Pursuant to Section 19(b)(7) of the Securities Exchange Act of 1934 (“Act”), and Rule 19b-7 under the Act, notice is hereby given that on April 25, 2002, National Futures Association (“NFA”) filed with the Securities and Exchange Commission (“SEC” or “Commission”) the proposed rule changes described in Items I, II, and III below, which Items have been prepared by NFA. The Commission is publishing this notice to solicit comments on the proposed rule changes from interested persons.
On April 22, 2002, NFA submitted the proposed rule change to the Commodities Futures Trading Commission (“CFTC”) for approval. The CFTC approved the proposed rule change on April 23, 2002.
I. Self-Regulatory Organization's Description of the Proposed Rule Change
Section 15A(k) of the Exchange Act  makes NFA a national securities association for the limited purpose of regulating the activities of members who are registered as brokers or dealers in security futures products under Section 15(b)(11) of the Exchange Act. NFA Compliance Rule 2-9 and the Interpretive Notice Regarding Futures Commission Merchants (“FCM”) and Introducing Brokers (“IB”) Anti-Money Laundering Program (“Notice”) apply to all Members who open and accept orders for futures accounts, regardless of the underlying product and, therefore, will apply to Members registered under Section 15(b)(11) with regard to their security futures activities.
The proposed rule change responds to the CFTC's request that NFA adopt minimum standards for anti-money laundering programs applicable to the futures industry. Section 352 of the International Money Laundering Abatement and Anti-Terrorist Financing Act of 2001 (“Title III”) requires financial institutions, as defined under the Bank Secrecy Act (“BSA”), to implement an anti-money laundering program which, at a minimum, must include internal policies, procedures and controls to deter, detect and report suspicious activity; a designated compliance officer to oversee anti-money laundering surveillance; an ongoing training program for employees; and an independent audit function to test the compliance of the program. NFA Compliance Rule 2-9 and the Interpretive Notice Regarding FCM and IB Anti-Money Laundering Program implement this requirement.
II. Self-Regulatory Organization's Statement of the Purpose of, and Statutory Basis for, the Proposed Rule Change
NFA has prepared statements concerning the purpose of, and basis for, the proposed rule change, burdens on competition, and comments received from members, participants, and others. The text of these statements may be examined at the places specified in Item IV below. These statements are set forth in Sections A, B, and C below. The text of the proposed rule change is available for inspection at the Office of the Secretary, the NFA, the Commission's Public Reference Room, and on the Commission's website (http://www.sec.gov).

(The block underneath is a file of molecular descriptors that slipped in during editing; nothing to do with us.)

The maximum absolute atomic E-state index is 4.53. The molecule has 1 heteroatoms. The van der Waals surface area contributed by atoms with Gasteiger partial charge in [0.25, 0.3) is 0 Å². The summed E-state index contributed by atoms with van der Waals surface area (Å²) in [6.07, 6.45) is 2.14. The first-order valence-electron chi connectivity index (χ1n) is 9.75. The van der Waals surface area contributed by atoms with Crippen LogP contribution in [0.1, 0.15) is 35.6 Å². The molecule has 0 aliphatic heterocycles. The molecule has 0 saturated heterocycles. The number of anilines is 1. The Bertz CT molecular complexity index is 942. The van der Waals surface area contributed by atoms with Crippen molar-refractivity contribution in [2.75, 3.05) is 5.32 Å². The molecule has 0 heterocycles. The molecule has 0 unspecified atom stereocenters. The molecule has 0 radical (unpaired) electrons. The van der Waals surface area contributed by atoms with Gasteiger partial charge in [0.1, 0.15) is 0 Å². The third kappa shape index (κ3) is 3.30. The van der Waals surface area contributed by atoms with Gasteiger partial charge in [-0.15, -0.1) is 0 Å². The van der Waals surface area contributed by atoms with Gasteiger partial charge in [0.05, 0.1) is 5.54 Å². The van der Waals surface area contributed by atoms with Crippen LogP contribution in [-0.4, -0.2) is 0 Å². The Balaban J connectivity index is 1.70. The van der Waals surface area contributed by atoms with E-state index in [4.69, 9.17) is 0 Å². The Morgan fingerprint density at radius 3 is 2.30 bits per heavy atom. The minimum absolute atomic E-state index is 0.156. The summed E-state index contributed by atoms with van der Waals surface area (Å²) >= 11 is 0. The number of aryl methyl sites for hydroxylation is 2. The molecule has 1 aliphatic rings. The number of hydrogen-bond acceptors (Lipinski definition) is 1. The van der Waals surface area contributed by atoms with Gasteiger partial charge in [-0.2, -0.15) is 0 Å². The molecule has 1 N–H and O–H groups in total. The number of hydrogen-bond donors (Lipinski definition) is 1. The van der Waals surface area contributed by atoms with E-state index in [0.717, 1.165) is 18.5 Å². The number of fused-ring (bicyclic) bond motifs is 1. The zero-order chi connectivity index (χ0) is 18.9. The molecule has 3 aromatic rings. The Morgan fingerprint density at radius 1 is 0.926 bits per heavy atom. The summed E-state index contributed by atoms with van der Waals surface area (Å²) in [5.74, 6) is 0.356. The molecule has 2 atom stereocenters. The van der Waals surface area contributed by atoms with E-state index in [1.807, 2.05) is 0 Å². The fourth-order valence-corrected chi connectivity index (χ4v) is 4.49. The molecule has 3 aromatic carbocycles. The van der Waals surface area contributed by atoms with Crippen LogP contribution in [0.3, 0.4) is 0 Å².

A. Self-Regulatory Organization's Statement of the Purpose of, and Statutory Basis for, the Proposed Rule Change
As noted above, the proposed rule change responds to the CFTC's request that NFA adopt minimum standards for anti-money laundering programs applicable to the futures industry. Section 352 of the International Money Laundering Abatement and Anti-Terrorist Financing Act of 2001 (“Title III”) requires financial institutions, as defined under the Bank Secrecy Act (“BSA”), to implement an anti-money laundering program which, at a minimum, must include internal policies, procedures and controls to deter, detect and report suspicious activity; a designated compliance officer to oversee anti-money laundering surveillance; an ongoing training program for employees; and an independent audit function to test the compliance of the program.
Although the BSA explicitly defines “financial institutions” to include FCMs, Commodity Pool Operators (“CPOs”) and Commodity Trading Advisors (“CTAs”) (but not IBs), the U.S. Department of the Treasury (“Treasury”) has requested that NFA's anti-money laundering program requirements apply to IBs. Treasury notes that it intends to clarify that IBs are within the BSA's definition of “financial institutions” in the near future. In Treasury's view, this amendment is necessary so that Title III's requirements apply to FCMs and IBs in a manner comparable to clearing and introducing broker-dealers in the securities industry.
The proposed Notice makes clear that FCMs and IBs must adopt an anti-money laundering compliance program. The Notice allows FCMs and IBs to allocate their responsibilities by written agreement, but indicates that both parties must have a reasonable basis for believing that the other party is performing their required functions. The Notice also highlights that the Secretary of the Treasury has stated that allocating these responsibilities does not relieve either the FCM or the IB of its independent obligation to comply with the anti-money laundering requirements.